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United States Department of Agriculture

Agricultural Research Service


item Dorsa, Warren
item Cutter, Catherine
item Siragusa, Gregory
item Koohmaraie, Mohammad

Submitted to: Journal of Food Protection
Publication Type: Peer Reviewed Journal
Publication Acceptance Date: 6/30/1995
Publication Date: N/A
Citation: N/A

Interpretive Summary: In order to lower the incidence of pathogenic bacteria such as E. coli O157:H7, the red meat industry is in need of decontamination procedures. A series of experiments was conducted to identify strategies for decontamination of beef carcasses. These studies demonstrated that hot water and steam application plus steam-vacuuming are effective, practical and efficient decontamination protocols to clean feces and associated bacteria from beef carcasses. The Kentmaster steam-vacuum system used in these studies utilizes a stainless steel vacuum head to remove contamination by delivering a continuous stream of 7-10 psi water at 190-200 deg F while simultaneously vacuuming the area around the stream of hot water. It was determined that a commercial carcass washer could be used to remove bacteria from beef carcasses with a hot water wash of low pressure (20 psi) used in combination with a high pressure (125 psi) warm water wash. However, regardless of how high the initial bacterial number was on carcasses, bacteria could only be removed to a certain level. In addition some carcasses had high levels of bacteria on them after the washes, indicating that spray washing with water alone is not an adequate way to decontaminate carcasses. The steam-vacuum system that employed the direct application of hot water with steam and vacuum, was able to satisfactorily decontaminate all carcasses of bacteria by as much as 99.999%. The use of the steam-vacuum system would reduce the amount of trimming needed on a carcass processing line as well as improve the microbial safety of beef carcasses.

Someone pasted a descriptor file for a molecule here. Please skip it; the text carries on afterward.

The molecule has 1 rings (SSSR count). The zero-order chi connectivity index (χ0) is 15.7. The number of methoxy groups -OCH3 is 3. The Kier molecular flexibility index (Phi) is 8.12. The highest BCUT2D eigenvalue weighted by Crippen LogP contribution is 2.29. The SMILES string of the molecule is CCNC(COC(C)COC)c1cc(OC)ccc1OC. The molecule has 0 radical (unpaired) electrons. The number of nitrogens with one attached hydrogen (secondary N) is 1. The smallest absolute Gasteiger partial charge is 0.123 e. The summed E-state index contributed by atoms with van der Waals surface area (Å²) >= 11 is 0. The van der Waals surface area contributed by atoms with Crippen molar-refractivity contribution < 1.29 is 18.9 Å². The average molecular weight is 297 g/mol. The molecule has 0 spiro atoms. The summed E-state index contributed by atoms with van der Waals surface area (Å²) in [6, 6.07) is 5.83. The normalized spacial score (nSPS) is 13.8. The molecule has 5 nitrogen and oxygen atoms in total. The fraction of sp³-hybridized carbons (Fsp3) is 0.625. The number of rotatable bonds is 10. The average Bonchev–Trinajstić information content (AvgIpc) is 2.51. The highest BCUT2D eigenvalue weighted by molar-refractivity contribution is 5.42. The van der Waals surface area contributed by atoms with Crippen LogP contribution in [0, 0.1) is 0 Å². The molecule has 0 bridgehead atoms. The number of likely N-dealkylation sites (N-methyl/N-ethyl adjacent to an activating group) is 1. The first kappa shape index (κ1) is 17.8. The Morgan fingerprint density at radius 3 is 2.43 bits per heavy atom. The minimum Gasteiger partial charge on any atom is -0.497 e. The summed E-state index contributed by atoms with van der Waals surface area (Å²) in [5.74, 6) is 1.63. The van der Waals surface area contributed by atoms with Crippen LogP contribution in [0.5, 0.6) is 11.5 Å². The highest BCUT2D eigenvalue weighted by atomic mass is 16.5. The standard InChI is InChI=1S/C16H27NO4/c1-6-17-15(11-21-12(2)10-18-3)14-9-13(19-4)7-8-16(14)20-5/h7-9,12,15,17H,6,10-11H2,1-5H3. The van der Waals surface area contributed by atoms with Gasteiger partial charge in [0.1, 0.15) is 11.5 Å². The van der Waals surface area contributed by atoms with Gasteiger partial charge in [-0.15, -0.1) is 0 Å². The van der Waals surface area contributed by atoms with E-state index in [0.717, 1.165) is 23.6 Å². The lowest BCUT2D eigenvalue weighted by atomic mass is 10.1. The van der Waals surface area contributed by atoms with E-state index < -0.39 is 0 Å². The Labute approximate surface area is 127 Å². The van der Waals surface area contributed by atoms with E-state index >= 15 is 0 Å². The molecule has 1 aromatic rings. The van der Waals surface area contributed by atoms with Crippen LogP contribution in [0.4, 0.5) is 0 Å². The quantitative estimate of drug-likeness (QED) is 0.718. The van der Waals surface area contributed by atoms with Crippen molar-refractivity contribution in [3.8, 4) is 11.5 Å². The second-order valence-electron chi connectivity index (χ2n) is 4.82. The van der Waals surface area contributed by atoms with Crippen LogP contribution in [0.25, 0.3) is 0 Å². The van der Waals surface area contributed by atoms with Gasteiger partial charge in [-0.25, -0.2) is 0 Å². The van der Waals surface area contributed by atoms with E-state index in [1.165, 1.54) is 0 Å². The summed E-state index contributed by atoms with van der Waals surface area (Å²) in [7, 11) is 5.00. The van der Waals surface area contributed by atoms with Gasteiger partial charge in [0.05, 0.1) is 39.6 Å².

Technical Abstract: Three separate studies were conducted to determine the effectiveness of various temperature water spray washes (W**t), wash/steam combinations (W**tS), and vacuum/wash combinations (VW**t) for reducing fecal bacteria from sheep and beef carcasses. W**t of 15.6, 54.4, and 82.2 deg C were administered to sheep carcasses contaminated with feces, using a hand held spray nozzle. Initial carcass bacterial populations of approximately 2.5, 4, and 6 log**10 CFU/cm**2 were subjected to all wash combinations. W**82.2 and W**82.2S reduced 6 log**10 CFU/cm**2 bacterial populations by as much as 4.0 log cycles. When carcasses were subjected to W**tS and W**82.2, the initial contamination levels (approximately 4 and 6 log cycles) had little effect on final bacterial levels (2.7-3.3 log cycles). However, uninoculated carcasses with initial bacterial populations of 2.5 log**10 CFU/cm**2 experienced a 1.5 log cycle reduction when subjected to W**tS and W**82.2. It is possible that hydration of a carcass before and during interventions affords some protection to bacteria. The next study used a commercial carcass washer to apply a hot water (72 deg C), low pressure (20 psi) wash in combination with a high pressure (125 psi), warm water (30 deg C) wash (W**72/30). Reductions on beef of 2.7, 3.3, and 3.4 log cycles APC, coliforms and E. coli, respectively, were observed. When a commercial steam-vacuum was used in conjunction with W**72/30, reductions of 3.1, 4.2, and 4.3 log cycles APC, coliforms and E. coli, respectively, were achieved. Implementation of these interventions could reduce the amount of trimming needed on carcass processing lines and would increase the microbial safety of beef carcasses.

Last Modified: 10/20/2017
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